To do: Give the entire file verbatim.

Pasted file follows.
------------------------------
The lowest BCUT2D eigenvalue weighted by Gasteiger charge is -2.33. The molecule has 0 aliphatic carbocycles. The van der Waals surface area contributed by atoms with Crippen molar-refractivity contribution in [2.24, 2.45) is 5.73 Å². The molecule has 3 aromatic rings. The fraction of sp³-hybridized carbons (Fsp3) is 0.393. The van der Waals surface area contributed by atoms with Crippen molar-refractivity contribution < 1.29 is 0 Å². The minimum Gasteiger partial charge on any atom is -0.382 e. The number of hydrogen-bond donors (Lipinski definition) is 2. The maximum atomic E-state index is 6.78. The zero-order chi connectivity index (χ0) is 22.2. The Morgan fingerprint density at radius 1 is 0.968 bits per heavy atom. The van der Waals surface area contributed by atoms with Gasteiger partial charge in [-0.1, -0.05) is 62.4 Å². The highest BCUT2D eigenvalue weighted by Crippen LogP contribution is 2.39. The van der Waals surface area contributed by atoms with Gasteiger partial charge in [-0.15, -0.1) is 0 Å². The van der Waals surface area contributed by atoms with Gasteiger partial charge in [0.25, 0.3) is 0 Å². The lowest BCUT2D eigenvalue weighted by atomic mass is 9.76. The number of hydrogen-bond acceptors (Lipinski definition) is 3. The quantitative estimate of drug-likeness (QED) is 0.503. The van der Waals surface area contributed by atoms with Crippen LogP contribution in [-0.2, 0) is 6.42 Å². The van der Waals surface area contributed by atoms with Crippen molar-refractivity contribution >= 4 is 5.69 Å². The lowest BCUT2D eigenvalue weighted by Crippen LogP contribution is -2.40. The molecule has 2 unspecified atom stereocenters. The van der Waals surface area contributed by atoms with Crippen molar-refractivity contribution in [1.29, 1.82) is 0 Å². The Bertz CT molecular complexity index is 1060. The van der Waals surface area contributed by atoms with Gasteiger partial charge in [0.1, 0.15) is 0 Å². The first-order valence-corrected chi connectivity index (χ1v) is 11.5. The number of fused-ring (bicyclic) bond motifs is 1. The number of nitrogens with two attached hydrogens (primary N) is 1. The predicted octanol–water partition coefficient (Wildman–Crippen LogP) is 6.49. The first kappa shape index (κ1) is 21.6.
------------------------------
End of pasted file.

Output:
The lowest BCUT2D eigenvalue weighted by Gasteiger charge is -2.33. The molecule has 0 aliphatic carbocycles. The van der Waals surface area contributed by atoms with Crippen molar-refractivity contribution in [2.24, 2.45) is 5.73 Å². The molecule has 3 aromatic rings. The fraction of sp³-hybridized carbons (Fsp3) is 0.393. The van der Waals surface area contributed by atoms with Crippen molar-refractivity contribution < 1.29 is 0 Å². The minimum Gasteiger partial charge on any atom is -0.382 e. The number of hydrogen-bond donors (Lipinski definition) is 2. The maximum atomic E-state index is 6.78. The zero-order chi connectivity index (χ0) is 22.2. The Morgan fingerprint density at radius 1 is 0.968 bits per heavy atom. The van der Waals surface area contributed by atoms with Gasteiger partial charge in [-0.1, -0.05) is 62.4 Å². The highest BCUT2D eigenvalue weighted by Crippen LogP contribution is 2.39. The van der Waals surface area contributed by atoms with Gasteiger partial charge in [-0.15, -0.1) is 0 Å². The van der Waals surface area contributed by atoms with Gasteiger partial charge in [0.25, 0.3) is 0 Å². The lowest BCUT2D eigenvalue weighted by atomic mass is 9.76. The number of hydrogen-bond acceptors (Lipinski definition) is 3. The quantitative estimate of drug-likeness (QED) is 0.503. The van der Waals surface area contributed by atoms with Crippen LogP contribution in [-0.2, 0) is 6.42 Å². The van der Waals surface area contributed by atoms with Crippen molar-refractivity contribution >= 4 is 5.69 Å². The lowest BCUT2D eigenvalue weighted by Crippen LogP contribution is -2.40. The molecule has 2 unspecified atom stereocenters. The van der Waals surface area contributed by atoms with Crippen molar-refractivity contribution in [1.29, 1.82) is 0 Å². The Bertz CT molecular complexity index is 1060. The van der Waals surface area contributed by atoms with Gasteiger partial charge in [0.1, 0.15) is 0 Å². The first-order valence-corrected chi connectivity index (χ1v) is 11.5. The number of fused-ring (bicyclic) bond motifs is 1. The number of nitrogens with two attached hydrogens (primary N) is 1. The predicted octanol–water partition coefficient (Wildman–Crippen LogP) is 6.49. The first kappa shape index (κ1) is 21.6.